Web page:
During a family holiday (a California road trip) we have been enjoying the stunning beauty of starry nights above the Grand Canyon and elsewhere. (Not my photo, I hasten to admit.) This wonderful sight was available to everyone since the dawn of human history up until very recently.
In the late eighteenth century, the industrial revolution began to place an umbrella of smog above the minority of humans who lived in cities. Then, between the world wars, the great blessing of electric light brought light pollution, and now hides the stars from most of us. It is an extraordinary irony – but no coincidence – that this happened at the same time as we began to understand what the stars really are, how they came into being and how they evolve.
Technology often brings unexpected negative side effects, which we have no option but to tolerate until we find a way to keep the benefits while avoiding the downsides. A ban on burning coal and wood eradicated the notorious smog that made London such a hazardous place during and after the industrial revolution. In the coming decades, electric (and self-driving) cars may do the same for Los Angeles.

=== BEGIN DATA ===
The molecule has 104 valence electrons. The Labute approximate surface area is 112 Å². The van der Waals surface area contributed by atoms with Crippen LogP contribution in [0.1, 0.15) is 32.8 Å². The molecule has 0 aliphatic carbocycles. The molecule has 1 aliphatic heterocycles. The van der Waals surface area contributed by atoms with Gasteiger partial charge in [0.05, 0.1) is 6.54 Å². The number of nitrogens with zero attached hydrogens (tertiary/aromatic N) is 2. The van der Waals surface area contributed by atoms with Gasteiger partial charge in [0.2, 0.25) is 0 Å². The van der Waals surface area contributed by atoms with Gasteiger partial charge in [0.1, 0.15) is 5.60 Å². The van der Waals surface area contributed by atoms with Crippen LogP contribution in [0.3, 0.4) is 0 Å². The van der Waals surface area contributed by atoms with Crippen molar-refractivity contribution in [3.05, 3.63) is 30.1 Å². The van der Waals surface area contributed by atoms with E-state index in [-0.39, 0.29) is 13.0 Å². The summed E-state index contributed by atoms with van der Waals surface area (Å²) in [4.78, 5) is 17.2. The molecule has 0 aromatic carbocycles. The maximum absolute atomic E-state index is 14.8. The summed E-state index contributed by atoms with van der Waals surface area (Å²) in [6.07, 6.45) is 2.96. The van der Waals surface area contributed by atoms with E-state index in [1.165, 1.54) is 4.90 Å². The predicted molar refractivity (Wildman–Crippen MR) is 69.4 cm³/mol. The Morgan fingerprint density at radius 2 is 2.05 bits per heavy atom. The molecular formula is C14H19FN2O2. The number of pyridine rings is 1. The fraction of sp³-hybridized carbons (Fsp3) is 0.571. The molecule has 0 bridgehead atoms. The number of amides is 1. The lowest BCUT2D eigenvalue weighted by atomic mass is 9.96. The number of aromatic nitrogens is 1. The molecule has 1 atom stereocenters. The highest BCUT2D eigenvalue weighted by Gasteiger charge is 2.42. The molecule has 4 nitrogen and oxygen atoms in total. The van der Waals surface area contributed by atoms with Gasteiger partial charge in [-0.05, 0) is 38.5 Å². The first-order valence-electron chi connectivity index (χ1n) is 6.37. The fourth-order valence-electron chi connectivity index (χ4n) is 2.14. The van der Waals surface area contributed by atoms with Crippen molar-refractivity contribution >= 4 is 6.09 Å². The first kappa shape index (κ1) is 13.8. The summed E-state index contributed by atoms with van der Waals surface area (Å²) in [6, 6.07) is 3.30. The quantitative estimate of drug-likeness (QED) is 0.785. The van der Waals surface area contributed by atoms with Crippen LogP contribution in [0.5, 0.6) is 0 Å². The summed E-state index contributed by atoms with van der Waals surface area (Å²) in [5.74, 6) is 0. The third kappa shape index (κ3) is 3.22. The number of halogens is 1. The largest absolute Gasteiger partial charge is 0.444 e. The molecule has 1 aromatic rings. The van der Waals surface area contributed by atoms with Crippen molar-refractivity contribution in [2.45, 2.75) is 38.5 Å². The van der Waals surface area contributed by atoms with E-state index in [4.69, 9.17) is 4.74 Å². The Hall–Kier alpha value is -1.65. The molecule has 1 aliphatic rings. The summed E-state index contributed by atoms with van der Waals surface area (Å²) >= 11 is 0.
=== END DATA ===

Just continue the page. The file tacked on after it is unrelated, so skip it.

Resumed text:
Artificial intelligence sometimes threatens to throw up barriers between us and nature. It will provide us with augmented reality, and the ability to store some of our memories and then some of our mental faculties in the cloud. The benefits conferred by these technologies will far outweigh the danger that we are becoming ever-more dependent on our AI, and the fact that we will increasingly perceive and interact with the world through our AI.
If we are lucky, we will pass through this phase too. If we are lucky, we will merge with our machines, and we will once again see the stars directly, but with a far deeper understanding than ever before.
If we are not lucky, the eyes which behold the skies when light pollution has been conquered will not be human eyes.